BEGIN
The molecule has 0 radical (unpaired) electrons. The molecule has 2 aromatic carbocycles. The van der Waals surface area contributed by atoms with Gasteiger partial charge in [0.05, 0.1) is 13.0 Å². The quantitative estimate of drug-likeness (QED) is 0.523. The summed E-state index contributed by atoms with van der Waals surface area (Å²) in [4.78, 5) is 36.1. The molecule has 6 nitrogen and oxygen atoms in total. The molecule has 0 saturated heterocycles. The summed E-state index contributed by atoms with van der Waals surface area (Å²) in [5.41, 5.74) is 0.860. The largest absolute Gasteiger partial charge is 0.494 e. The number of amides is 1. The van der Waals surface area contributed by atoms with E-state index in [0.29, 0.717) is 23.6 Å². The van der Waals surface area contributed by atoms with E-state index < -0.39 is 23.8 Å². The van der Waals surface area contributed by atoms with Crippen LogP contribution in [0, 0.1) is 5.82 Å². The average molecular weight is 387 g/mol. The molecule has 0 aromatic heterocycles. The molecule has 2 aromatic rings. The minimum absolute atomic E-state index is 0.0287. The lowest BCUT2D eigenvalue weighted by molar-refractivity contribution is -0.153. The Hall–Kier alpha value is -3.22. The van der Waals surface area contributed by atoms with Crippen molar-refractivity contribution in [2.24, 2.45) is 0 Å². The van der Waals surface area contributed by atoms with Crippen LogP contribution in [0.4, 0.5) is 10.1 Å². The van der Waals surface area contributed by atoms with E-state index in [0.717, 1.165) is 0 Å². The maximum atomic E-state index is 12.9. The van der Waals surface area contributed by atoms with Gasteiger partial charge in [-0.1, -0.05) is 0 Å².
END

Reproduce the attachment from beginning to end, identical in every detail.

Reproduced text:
The molecule has 0 radical (unpaired) electrons. The molecule has 2 aromatic carbocycles. The van der Waals surface area contributed by atoms with Gasteiger partial charge in [0.05, 0.1) is 13.0 Å². The quantitative estimate of drug-likeness (QED) is 0.523. The summed E-state index contributed by atoms with van der Waals surface area (Å²) in [4.78, 5) is 36.1. The molecule has 6 nitrogen and oxygen atoms in total. The molecule has 0 saturated heterocycles. The summed E-state index contributed by atoms with van der Waals surface area (Å²) in [5.41, 5.74) is 0.860. The largest absolute Gasteiger partial charge is 0.494 e. The number of amides is 1. The van der Waals surface area contributed by atoms with E-state index in [0.29, 0.717) is 23.6 Å². The van der Waals surface area contributed by atoms with E-state index < -0.39 is 23.8 Å². The van der Waals surface area contributed by atoms with Crippen LogP contribution in [0, 0.1) is 5.82 Å². The average molecular weight is 387 g/mol. The molecule has 0 aromatic heterocycles. The molecule has 2 aromatic rings. The minimum absolute atomic E-state index is 0.0287. The lowest BCUT2D eigenvalue weighted by molar-refractivity contribution is -0.153. The Hall–Kier alpha value is -3.22. The van der Waals surface area contributed by atoms with Crippen molar-refractivity contribution in [2.24, 2.45) is 0 Å². The van der Waals surface area contributed by atoms with Crippen LogP contribution in [0.4, 0.5) is 10.1 Å². The van der Waals surface area contributed by atoms with E-state index in [0.717, 1.165) is 0 Å². The maximum atomic E-state index is 12.9. The van der Waals surface area contributed by atoms with Gasteiger partial charge in [-0.1, -0.05) is 0 Å².